China is set to implement its first major revamp of drug industry regulations in 18 years, incorporating new types of industry players, tweaking rules for imports and foreign businesses, moving to anticipate the growing need for health care and making room for innovation.
The updated Pharmaceutical Administration Law, issued Aug. 26 by the Standing Committee of the National People’s Congress (NPC), goes into effect Dec. 1. The revision is part of a major overhaul of China’s health-care system and a strategic biopharma industry plagued with fake or low-quality products, accounting irregularities and high prices.
The updated law at its core features the national implementation of a four-year old pilot program regulating a broad new category of entities, domestic and foreign.
The new “Marketing Authorization Holders (MAH)” category encompasses drug developers, manufacturers and sellers that have applied for and obtained drug licenses or registrations and bring drugs to market. These entities are responsible for ensuring a drug’s quality during its entire life cycle, including clinical trials, manufacturing, market research, post-sales monitoring, risk management and more.
The law stipulates that MAHs should have independent internal quality inspection staff, audit external contracted manufacturers and make annual reports to drug regulators. Foreign MAHs should have the legal representatives of their China-based entities fulfill their obligations but still bear joint responsibility.
The law also tweaks language pertaining to imports.
Medication being sold for the first time in China and specially designated biological and pharmaceutical products must be inspected, not just pass in the event of an inspection, before they can be imported or sold in China, though the final clause removes a previous discussion of “inspection fees.”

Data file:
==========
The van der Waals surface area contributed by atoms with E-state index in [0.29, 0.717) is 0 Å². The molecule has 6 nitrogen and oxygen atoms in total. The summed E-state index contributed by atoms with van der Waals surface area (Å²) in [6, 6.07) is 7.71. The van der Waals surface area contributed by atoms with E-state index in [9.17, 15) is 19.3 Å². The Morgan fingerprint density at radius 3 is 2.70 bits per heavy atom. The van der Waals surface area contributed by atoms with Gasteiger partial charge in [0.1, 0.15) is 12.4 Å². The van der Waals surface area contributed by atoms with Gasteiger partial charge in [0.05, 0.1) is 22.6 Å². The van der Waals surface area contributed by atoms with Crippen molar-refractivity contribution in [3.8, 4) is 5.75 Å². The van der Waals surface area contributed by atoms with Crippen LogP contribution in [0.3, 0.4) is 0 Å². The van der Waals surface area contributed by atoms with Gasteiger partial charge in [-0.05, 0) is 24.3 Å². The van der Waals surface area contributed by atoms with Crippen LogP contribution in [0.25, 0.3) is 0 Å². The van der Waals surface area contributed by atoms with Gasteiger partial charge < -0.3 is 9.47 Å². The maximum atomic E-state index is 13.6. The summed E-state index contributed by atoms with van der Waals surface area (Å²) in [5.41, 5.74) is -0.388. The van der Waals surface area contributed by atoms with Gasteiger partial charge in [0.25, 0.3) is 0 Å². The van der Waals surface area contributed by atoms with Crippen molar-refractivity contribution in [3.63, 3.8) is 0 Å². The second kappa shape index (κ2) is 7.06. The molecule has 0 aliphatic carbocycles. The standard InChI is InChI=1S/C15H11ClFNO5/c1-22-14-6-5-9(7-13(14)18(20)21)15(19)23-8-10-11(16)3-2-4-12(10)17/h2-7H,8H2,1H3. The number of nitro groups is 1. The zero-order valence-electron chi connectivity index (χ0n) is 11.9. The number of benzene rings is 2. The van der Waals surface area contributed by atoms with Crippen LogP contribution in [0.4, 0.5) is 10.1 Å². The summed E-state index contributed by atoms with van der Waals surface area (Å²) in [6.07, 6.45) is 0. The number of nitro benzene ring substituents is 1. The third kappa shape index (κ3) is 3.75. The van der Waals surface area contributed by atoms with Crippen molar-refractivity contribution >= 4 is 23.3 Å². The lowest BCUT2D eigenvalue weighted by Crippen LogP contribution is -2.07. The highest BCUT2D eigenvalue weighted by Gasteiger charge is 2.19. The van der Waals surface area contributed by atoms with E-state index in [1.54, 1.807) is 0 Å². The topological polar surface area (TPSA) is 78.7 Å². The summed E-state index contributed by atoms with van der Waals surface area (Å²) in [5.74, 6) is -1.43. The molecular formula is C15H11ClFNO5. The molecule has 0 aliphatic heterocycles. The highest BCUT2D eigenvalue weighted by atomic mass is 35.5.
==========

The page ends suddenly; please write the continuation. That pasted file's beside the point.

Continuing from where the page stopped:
Importing and manufacturing drugs without approval documents now constitute a crime, with newly added penalties including fines, revoking of licenses and jail time.
Getting with the times
In several firsts, the law formally encourages innovation while addressing industry developments that previously lacked legal clarity.
For one, the NPC is requiring the regulator’s drug approval process to be streamlined and setting a 60-workday deadline for the National Medical Products Administration to approve applications for clinical trials. The law now also mandates oversight from independent ethics committees and informed consent from trial participants, following widespread concern over Chinese scientists performing DNA editing on humans to treat diseases.
The final draft also for the first time clears online sales of prescription drugs, barring vaccines, blood products, narcotics, medications for mental disorders, drugs with high toxicity for clinical use, radioactive treatments and those with special designations. Previous drafts of the revision explicitly banned such sales of prescription drugs.
While the move signals a new direction for the industry, it ups the onus on online platforms, requiring them to monitor their MAHs, report to regulators, and curb law violations by denying service if necessary.
The revision also adds a section on a drug reserves system, with stockpiles to be set up at regional and central levels to deal with a disaster or epidemic. The policy is similar to the national pork reserves the government unveiled in September amid the ongoing African swine fever crisis.
The new law expands the State Council’s power to control drug supply. Whereas the existing 2015 amendment allows restrictions on exports of drugs with shortages, the new language says that when necessary, the State Council can adopt “organized manufacturing,” price interventions, expand imports and other measures.
The NPC is requiring the national drug regulator to set up a unified drug tracking system, which MAHs and drug manufacturers are expected to implement, according to the new law.
The drug tracking system echoes an announcement earlier this month that China will launch a system for tracing vaccines in an attempt to curb counterfeits.
Contact reporter Dave Yin (email@example.com)